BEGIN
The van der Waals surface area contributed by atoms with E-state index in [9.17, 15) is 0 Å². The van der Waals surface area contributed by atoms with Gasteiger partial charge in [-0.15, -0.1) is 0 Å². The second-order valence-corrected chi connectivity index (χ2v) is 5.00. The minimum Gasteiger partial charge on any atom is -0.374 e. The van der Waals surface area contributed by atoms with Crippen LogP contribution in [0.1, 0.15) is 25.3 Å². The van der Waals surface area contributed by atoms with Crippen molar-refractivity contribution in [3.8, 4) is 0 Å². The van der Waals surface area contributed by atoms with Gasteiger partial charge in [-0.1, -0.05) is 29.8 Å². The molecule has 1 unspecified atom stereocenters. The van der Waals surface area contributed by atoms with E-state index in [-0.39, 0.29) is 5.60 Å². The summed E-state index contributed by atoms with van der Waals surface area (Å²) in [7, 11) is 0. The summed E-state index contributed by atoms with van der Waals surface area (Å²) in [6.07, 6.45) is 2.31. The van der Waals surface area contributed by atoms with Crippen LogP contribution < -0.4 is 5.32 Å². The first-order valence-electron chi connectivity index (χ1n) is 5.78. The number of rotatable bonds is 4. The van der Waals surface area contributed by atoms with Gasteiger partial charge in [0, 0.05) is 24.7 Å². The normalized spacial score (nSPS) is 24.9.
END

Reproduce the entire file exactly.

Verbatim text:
The van der Waals surface area contributed by atoms with E-state index in [9.17, 15) is 0 Å². The van der Waals surface area contributed by atoms with Gasteiger partial charge in [-0.15, -0.1) is 0 Å². The second-order valence-corrected chi connectivity index (χ2v) is 5.00. The minimum Gasteiger partial charge on any atom is -0.374 e. The van der Waals surface area contributed by atoms with Crippen LogP contribution in [0.1, 0.15) is 25.3 Å². The van der Waals surface area contributed by atoms with Crippen molar-refractivity contribution in [3.8, 4) is 0 Å². The van der Waals surface area contributed by atoms with Gasteiger partial charge in [-0.1, -0.05) is 29.8 Å². The molecule has 1 unspecified atom stereocenters. The van der Waals surface area contributed by atoms with E-state index in [-0.39, 0.29) is 5.60 Å². The summed E-state index contributed by atoms with van der Waals surface area (Å²) in [7, 11) is 0. The summed E-state index contributed by atoms with van der Waals surface area (Å²) in [6.07, 6.45) is 2.31. The van der Waals surface area contributed by atoms with Crippen LogP contribution < -0.4 is 5.32 Å². The first-order valence-electron chi connectivity index (χ1n) is 5.78. The number of rotatable bonds is 4. The van der Waals surface area contributed by atoms with Gasteiger partial charge in [0, 0.05) is 24.7 Å². The normalized spacial score (nSPS) is 24.9.